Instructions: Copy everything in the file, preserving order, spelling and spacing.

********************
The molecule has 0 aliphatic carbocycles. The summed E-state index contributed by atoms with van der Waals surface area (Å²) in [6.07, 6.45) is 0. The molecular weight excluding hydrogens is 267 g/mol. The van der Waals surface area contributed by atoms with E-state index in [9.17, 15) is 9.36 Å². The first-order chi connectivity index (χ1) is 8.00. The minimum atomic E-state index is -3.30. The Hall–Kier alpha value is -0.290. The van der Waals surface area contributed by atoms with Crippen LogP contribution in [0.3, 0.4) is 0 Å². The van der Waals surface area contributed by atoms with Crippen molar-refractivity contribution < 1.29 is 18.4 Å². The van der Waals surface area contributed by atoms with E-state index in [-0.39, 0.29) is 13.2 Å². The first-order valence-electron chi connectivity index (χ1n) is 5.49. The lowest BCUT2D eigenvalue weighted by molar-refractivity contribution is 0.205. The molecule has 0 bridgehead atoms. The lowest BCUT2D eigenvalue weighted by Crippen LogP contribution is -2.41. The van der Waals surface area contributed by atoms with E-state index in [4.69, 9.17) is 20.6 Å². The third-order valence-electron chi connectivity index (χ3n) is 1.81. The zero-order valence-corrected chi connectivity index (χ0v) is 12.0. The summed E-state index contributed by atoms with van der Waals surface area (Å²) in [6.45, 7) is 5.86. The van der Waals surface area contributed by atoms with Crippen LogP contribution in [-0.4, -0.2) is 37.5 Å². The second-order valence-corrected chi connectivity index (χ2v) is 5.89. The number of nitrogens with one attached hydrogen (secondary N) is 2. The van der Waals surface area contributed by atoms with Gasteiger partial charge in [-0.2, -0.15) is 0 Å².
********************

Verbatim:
The molecule has 0 aliphatic carbocycles. The summed E-state index contributed by atoms with van der Waals surface area (Å²) in [6.07, 6.45) is 0. The molecular weight excluding hydrogens is 267 g/mol. The van der Waals surface area contributed by atoms with E-state index in [9.17, 15) is 9.36 Å². The first-order chi connectivity index (χ1) is 8.00. The minimum atomic E-state index is -3.30. The Hall–Kier alpha value is -0.290. The van der Waals surface area contributed by atoms with Crippen LogP contribution in [0.3, 0.4) is 0 Å². The van der Waals surface area contributed by atoms with Crippen molar-refractivity contribution < 1.29 is 18.4 Å². The van der Waals surface area contributed by atoms with E-state index in [-0.39, 0.29) is 13.2 Å². The first-order valence-electron chi connectivity index (χ1n) is 5.49. The lowest BCUT2D eigenvalue weighted by molar-refractivity contribution is 0.205. The molecule has 0 bridgehead atoms. The lowest BCUT2D eigenvalue weighted by Crippen LogP contribution is -2.41. The van der Waals surface area contributed by atoms with E-state index in [4.69, 9.17) is 20.6 Å². The third-order valence-electron chi connectivity index (χ3n) is 1.81. The zero-order valence-corrected chi connectivity index (χ0v) is 12.0. The summed E-state index contributed by atoms with van der Waals surface area (Å²) in [6.45, 7) is 5.86. The van der Waals surface area contributed by atoms with Crippen LogP contribution in [-0.4, -0.2) is 37.5 Å². The second-order valence-corrected chi connectivity index (χ2v) is 5.89. The number of nitrogens with one attached hydrogen (secondary N) is 2. The van der Waals surface area contributed by atoms with Gasteiger partial charge in [-0.2, -0.15) is 0 Å².